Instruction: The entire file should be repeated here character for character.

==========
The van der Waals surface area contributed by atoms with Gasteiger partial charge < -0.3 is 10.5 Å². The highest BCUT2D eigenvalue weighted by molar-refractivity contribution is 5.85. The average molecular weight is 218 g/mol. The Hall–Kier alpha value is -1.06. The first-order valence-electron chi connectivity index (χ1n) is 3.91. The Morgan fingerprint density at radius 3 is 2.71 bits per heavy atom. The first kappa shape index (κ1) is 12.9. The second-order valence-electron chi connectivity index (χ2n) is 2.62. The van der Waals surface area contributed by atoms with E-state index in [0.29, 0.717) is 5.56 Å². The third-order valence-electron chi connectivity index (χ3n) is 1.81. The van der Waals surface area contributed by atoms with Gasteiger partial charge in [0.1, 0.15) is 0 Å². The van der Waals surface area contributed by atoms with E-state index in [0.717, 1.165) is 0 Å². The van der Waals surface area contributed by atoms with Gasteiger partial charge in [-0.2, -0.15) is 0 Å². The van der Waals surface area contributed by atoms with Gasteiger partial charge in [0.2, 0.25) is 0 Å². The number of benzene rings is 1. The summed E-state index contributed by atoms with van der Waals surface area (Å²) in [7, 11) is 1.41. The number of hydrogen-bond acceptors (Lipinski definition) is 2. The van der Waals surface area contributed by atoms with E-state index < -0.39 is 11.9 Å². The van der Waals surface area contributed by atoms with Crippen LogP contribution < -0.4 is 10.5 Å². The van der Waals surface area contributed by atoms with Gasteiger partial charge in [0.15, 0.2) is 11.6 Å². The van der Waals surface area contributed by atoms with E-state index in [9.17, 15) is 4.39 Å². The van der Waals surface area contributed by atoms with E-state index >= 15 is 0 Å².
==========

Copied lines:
The van der Waals surface area contributed by atoms with Gasteiger partial charge < -0.3 is 10.5 Å². The highest BCUT2D eigenvalue weighted by molar-refractivity contribution is 5.85. The average molecular weight is 218 g/mol. The Hall–Kier alpha value is -1.06. The first-order valence-electron chi connectivity index (χ1n) is 3.91. The Morgan fingerprint density at radius 3 is 2.71 bits per heavy atom. The first kappa shape index (κ1) is 12.9. The second-order valence-electron chi connectivity index (χ2n) is 2.62. The van der Waals surface area contributed by atoms with E-state index in [0.29, 0.717) is 5.56 Å². The third-order valence-electron chi connectivity index (χ3n) is 1.81. The van der Waals surface area contributed by atoms with Gasteiger partial charge in [0.1, 0.15) is 0 Å². The van der Waals surface area contributed by atoms with E-state index in [0.717, 1.165) is 0 Å². The van der Waals surface area contributed by atoms with Gasteiger partial charge in [-0.2, -0.15) is 0 Å². The van der Waals surface area contributed by atoms with Gasteiger partial charge in [0.2, 0.25) is 0 Å². The number of benzene rings is 1. The summed E-state index contributed by atoms with van der Waals surface area (Å²) in [7, 11) is 1.41. The number of hydrogen-bond acceptors (Lipinski definition) is 2. The van der Waals surface area contributed by atoms with E-state index < -0.39 is 11.9 Å². The van der Waals surface area contributed by atoms with Crippen LogP contribution < -0.4 is 10.5 Å². The van der Waals surface area contributed by atoms with Gasteiger partial charge in [0.15, 0.2) is 11.6 Å². The van der Waals surface area contributed by atoms with E-state index in [9.17, 15) is 4.39 Å². The van der Waals surface area contributed by atoms with E-state index >= 15 is 0 Å².